Reply
  •  drg
    drg

    ...In comes another fucking law change..

    Reply
  •  the_osprey
    the_osprey

    Tackle is fine. Maybe a borderline penalty if a referee is going to be really strict about "dangerous play" because the tackle is quite upright with a hint of a swinging arm, but I'd say that would have been harsh. A yellow or red on the field for this sort of thing would be enough to make me stop watching rugby out of outrage. Unfortunate with the head injury though.

    Reply
  •  drg
    drg

    Ooops, I meant "it's a statement I DISAGREE with..."

    Reply
  •  drg
    drg

    Wish I could like this more than once!

    Reply
  •  drg
    drg

    I know your stance regarding yellows and reds, mine differs slightly as I personally don't think they're a bad tool to resort to, however you had highlighted the problem being faced.... Accidents appear to not happen anymore...there is always a fault, and that fault must be punished more often than not -its not a statement I agree with, but it seems to be the fact nowadays! I thought rememberthemers' comment down below is perfect, it highlights how futile it's all becoming and personally I'm quite shocked at how soft the comments are on this thread. No one likes to see someone sprawled out due to a head/neck injury, no one wants to BE sprawled out by a neck or head injury, but I find we're trying to get in line with a PC world and make an inherently dangerous game safe.... I am happy in a way to accept the new laws regarding contact with the head when you take into account some of the clothesline tackles we've had in the past, swinging arm to the jaws/head...however most if not all of these sorts of tackles/dangerous play were already against the laws. We're policing the game into an impossible corner.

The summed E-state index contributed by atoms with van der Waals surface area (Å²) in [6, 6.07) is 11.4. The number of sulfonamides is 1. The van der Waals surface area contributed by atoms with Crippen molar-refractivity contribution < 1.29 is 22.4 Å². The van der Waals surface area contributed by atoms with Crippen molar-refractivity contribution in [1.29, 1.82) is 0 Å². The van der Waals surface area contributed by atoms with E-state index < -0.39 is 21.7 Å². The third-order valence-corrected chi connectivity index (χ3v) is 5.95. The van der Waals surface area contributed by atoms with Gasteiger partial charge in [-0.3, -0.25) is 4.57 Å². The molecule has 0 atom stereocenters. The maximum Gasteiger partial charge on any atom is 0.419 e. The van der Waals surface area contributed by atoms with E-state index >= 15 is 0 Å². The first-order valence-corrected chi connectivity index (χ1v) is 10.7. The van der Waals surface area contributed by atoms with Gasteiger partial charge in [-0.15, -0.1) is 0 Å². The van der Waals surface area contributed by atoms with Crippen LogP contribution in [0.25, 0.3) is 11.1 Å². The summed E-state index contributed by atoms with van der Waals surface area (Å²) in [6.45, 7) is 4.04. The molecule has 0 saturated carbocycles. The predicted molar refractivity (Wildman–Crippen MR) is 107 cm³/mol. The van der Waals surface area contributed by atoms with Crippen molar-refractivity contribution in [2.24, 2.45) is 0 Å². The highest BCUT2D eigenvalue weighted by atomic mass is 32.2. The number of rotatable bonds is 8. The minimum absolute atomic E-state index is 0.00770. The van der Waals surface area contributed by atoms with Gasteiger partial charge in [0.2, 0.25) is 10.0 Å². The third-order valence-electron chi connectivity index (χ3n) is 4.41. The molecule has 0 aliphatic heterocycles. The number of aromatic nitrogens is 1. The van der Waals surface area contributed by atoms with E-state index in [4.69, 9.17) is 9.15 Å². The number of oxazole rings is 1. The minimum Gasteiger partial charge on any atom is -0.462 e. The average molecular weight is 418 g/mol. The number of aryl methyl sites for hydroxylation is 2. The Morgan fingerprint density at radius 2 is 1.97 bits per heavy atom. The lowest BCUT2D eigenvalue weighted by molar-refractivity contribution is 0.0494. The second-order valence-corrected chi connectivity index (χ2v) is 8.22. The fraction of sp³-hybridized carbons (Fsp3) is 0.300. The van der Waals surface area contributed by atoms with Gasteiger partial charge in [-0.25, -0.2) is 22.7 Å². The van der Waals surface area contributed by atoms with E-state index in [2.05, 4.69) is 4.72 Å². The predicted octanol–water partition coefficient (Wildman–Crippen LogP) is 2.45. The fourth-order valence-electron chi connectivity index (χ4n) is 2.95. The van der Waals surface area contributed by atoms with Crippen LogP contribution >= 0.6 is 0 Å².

Reply
  •  im1
    im1

    Surley the biggest problem is that the body positions of the attacker and defenders in tackle immediately before is almost identical? Should that be punished as well?

    Reply
  •  rememberthemer
    rememberthemer

    The answer is simple boys. Just go lower ... and get suspended for a chop tackle.

    Reply
  •  finedisregard
    finedisregard

    Yellow and red cards and routine ejections were not historically and should not be part of the game. You cannot expect players to run 7 miles in a match and tackle a very fast-moving target with precision. Nobody did anything wrong in this clip. Accidents happen. It's unfortunate but okay. Not every mishap is foul play.

    Reply
  •  colombes
    colombes

    That's just unfortunate. Locks and forwards often attack the line in low position. Here, Du Toit even duck his head at the last moment. so the defender have 2 options: - Avoid to defend (no question) - Or continue his tackle (which he did) This have nothing to do with precedent and recent cases where contacts with head were dangerous and avoidable.

    Reply
  •  drg
    drg